In some ways, it makes sense to think of the new Church of Misery album, Thy Kingdom Scum (Rise Above/Metal Blade), as a sequel to Houses of the Unholy. Like that 2009 full-length (review here), the title is a pun with a religious theme also based on a classic album — the Japanese outfit had a song “Kingdom Scum” on their first album, Vol. 1, that finally got released in 2007 with an Emetic Records reissue in 2011 (review here) and was a take on Sir Lord Baltimore‘s 1970 debut, Kingdom Come . Both Houses of the Unholy and Thy Kingdom Scum also have seven tracks with one cover from the canon of classic heavy — on the 2009 album, it happened to be “Master Heartache” from the aforementioned Sir Lord Baltimore LP, and on Thy Kingdom Scum, it’s the bluesy “One Blind Mice,” a single from Quartermass that’s been included on reissues of their 1970 self-titled debut. Both covers are even placed the same, as the fifth of the total seven tracks — track five is also a cover on 2001′s Masters of Brutality and 2004′s The Second Coming. And of course the band’s long-running adherence to serial killer-worship and raw, Sabbath-derived heavy doom rock remains at the core of what they do. Like no one else on the planet, Church of Misery are able to make familiar riffs sound new again, and Thy Kingdom Scum continues that tradition. True to its predecessor and everything the band has done up to this point, these songs offer unhinged bombast propelled by druggy grooves that reflect the madness and psychopathy their lyrics convey. As ever, each song is about a serial killer. As ever, bassist Tatsu Mikami resides at the center of the songwriting. As ever, they are among the best in the world at what they do.
Thy Kingdom Scum shares a number of similarities on a number of levels with Church of Misery‘s last effort — which along with sundry fest appearances throughout Europe and the US and extensive touring in both territories, helped establish them as one of the heavy underground’s most potent acts — but even more pivotal to its ultimate success are the differences between the two. The methodology behind their craft is largely the same, Mikami feels no apparent need to deviate and at this point, Church of Misery have turned their obsessions into their aesthetic, but the personnel involved is different. Guitarist Ikuma Kawabe has come aboard as a first-timer, and vocalist Hideki Fukasawa returns from Houses of the Unholy, but has been in and out of the band along the way, while Mikami – appropriate enough for the bassist — is the anchor as the only remaining founding member and drummer Junji Narita marks the 13th year of his tenure. Mikami‘s songwriting is also more hammered out on Thy Kingdom Scum, and some of the elements that made cuts last time around like “Shotgun Boogie (James Oliver Huberty),” “Blood Sucking Freak (Richard Trenton Chase)” and “Born to Raise Hell (Richard Speck)” so memorable find further development and realization within “Lambs to the Slaughter (Ian Brady/Myra Hindley),” “Bother Bishop (Gary Heidnik)” and “Düsseldorf Monster (Peter Kürten),” as well as the mostly instrumental opener “B.T.K. (Dennis Rader),” which makes an immediate chorus of its riff and relies on samples to carry across vocal ideas. Not an unfamiliar tactic either for Church of Misery.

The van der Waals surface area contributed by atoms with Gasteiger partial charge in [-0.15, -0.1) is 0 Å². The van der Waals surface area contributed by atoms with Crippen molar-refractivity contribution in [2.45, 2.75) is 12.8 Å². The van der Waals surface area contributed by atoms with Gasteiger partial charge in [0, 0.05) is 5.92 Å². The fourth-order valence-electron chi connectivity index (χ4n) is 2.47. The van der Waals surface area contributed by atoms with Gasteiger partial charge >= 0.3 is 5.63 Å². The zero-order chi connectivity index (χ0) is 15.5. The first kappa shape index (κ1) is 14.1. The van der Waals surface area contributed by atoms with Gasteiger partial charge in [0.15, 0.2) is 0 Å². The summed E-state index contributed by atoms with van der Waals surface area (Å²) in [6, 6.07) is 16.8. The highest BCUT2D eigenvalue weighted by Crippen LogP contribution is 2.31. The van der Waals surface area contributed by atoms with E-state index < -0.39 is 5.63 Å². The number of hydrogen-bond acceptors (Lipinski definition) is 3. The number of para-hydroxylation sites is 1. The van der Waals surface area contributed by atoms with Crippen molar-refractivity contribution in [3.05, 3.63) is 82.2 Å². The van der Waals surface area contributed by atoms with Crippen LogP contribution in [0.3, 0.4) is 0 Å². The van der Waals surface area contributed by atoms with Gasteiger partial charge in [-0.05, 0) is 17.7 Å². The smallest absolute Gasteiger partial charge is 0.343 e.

While the penchant for gruesomeness has only seemed to add to the band’s charm over the years, they’ve had to get fairly obscure in their source material. Easy enough to look up who Dannis Andrew Nilsen is (the British Jeffrey Dahmer) and what he did (killed people and ate them, duh), but I have to wonder at what point Church of Misery might just decide to go back to some of the mainstays of serial killerdom and shift their approach somewhat. They started out with the likes of John Wayne Gacy and Ed Kemper on 2001′s Master of Brutality, and to go from that to John Linley Frazier and Peter Kürten begs the question why they couldn’t just write a second song about Charles Manson. Hell, there’s an entire album’s worth of material there. Why not do a whole record about the Manson Family, or Ted Bundy? Some killers, with countless books written about them and studies done, are legends worthy of another look. I’m certainly not going to complain about the surprisingly strong hook to which “Brother Bishop (Gary Heidnik)” arrives when Fukasawa guts out the line, “We shall make a new world!” or Mikami‘s ultra-righteous Geezer Butler-ing in the same song, and I guess there’s an endless supply of killers to choose from — and at this point it seems unrealistic to ask Church of Misery to write a song about anything else – I just wonder at the need to spread the theme so thin. Would anyone get mad if Church of Misery did another song about Aileen Wuornos?